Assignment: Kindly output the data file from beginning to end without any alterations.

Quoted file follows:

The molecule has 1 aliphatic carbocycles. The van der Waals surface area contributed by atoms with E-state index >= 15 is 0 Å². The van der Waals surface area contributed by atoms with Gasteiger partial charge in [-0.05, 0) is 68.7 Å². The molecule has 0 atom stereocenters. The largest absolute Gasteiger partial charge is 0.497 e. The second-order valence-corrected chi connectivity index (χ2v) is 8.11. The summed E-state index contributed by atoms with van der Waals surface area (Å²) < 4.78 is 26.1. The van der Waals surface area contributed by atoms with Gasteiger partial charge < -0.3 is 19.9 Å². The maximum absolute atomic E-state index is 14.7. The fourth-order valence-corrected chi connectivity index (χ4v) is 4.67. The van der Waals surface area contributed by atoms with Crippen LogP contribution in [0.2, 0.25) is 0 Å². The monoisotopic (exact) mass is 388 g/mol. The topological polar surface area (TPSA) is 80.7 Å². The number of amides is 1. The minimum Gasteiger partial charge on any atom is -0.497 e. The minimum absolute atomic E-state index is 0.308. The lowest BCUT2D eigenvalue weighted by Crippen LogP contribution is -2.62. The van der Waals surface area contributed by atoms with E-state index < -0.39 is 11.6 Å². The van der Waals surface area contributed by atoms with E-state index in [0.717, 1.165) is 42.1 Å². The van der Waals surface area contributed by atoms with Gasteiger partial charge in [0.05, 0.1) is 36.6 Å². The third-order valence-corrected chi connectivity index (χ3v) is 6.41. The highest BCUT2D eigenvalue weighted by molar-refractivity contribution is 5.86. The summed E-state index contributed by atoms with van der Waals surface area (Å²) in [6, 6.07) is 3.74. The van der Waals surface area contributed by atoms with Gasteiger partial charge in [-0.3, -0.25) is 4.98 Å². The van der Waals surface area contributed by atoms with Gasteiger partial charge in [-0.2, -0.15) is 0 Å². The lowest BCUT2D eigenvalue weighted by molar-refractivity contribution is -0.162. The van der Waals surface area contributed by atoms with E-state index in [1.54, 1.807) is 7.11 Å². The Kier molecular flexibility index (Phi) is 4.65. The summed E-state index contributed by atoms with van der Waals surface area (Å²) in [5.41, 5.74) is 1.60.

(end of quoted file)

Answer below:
The molecule has 1 aliphatic carbocycles. The van der Waals surface area contributed by atoms with E-state index >= 15 is 0 Å². The van der Waals surface area contributed by atoms with Gasteiger partial charge in [-0.05, 0) is 68.7 Å². The molecule has 0 atom stereocenters. The largest absolute Gasteiger partial charge is 0.497 e. The second-order valence-corrected chi connectivity index (χ2v) is 8.11. The summed E-state index contributed by atoms with van der Waals surface area (Å²) < 4.78 is 26.1. The van der Waals surface area contributed by atoms with Gasteiger partial charge < -0.3 is 19.9 Å². The maximum absolute atomic E-state index is 14.7. The fourth-order valence-corrected chi connectivity index (χ4v) is 4.67. The van der Waals surface area contributed by atoms with Crippen LogP contribution in [0.2, 0.25) is 0 Å². The monoisotopic (exact) mass is 388 g/mol. The topological polar surface area (TPSA) is 80.7 Å². The number of amides is 1. The minimum Gasteiger partial charge on any atom is -0.497 e. The minimum absolute atomic E-state index is 0.308. The lowest BCUT2D eigenvalue weighted by Crippen LogP contribution is -2.62. The van der Waals surface area contributed by atoms with E-state index < -0.39 is 11.6 Å². The van der Waals surface area contributed by atoms with E-state index in [0.717, 1.165) is 42.1 Å². The van der Waals surface area contributed by atoms with Gasteiger partial charge in [0.05, 0.1) is 36.6 Å². The third-order valence-corrected chi connectivity index (χ3v) is 6.41. The highest BCUT2D eigenvalue weighted by molar-refractivity contribution is 5.86. The summed E-state index contributed by atoms with van der Waals surface area (Å²) in [6, 6.07) is 3.74. The van der Waals surface area contributed by atoms with Gasteiger partial charge in [-0.3, -0.25) is 4.98 Å². The van der Waals surface area contributed by atoms with Gasteiger partial charge in [-0.2, -0.15) is 0 Å². The lowest BCUT2D eigenvalue weighted by molar-refractivity contribution is -0.162. The van der Waals surface area contributed by atoms with E-state index in [1.54, 1.807) is 7.11 Å². The Kier molecular flexibility index (Phi) is 4.65. The summed E-state index contributed by atoms with van der Waals surface area (Å²) in [5.41, 5.74) is 1.60.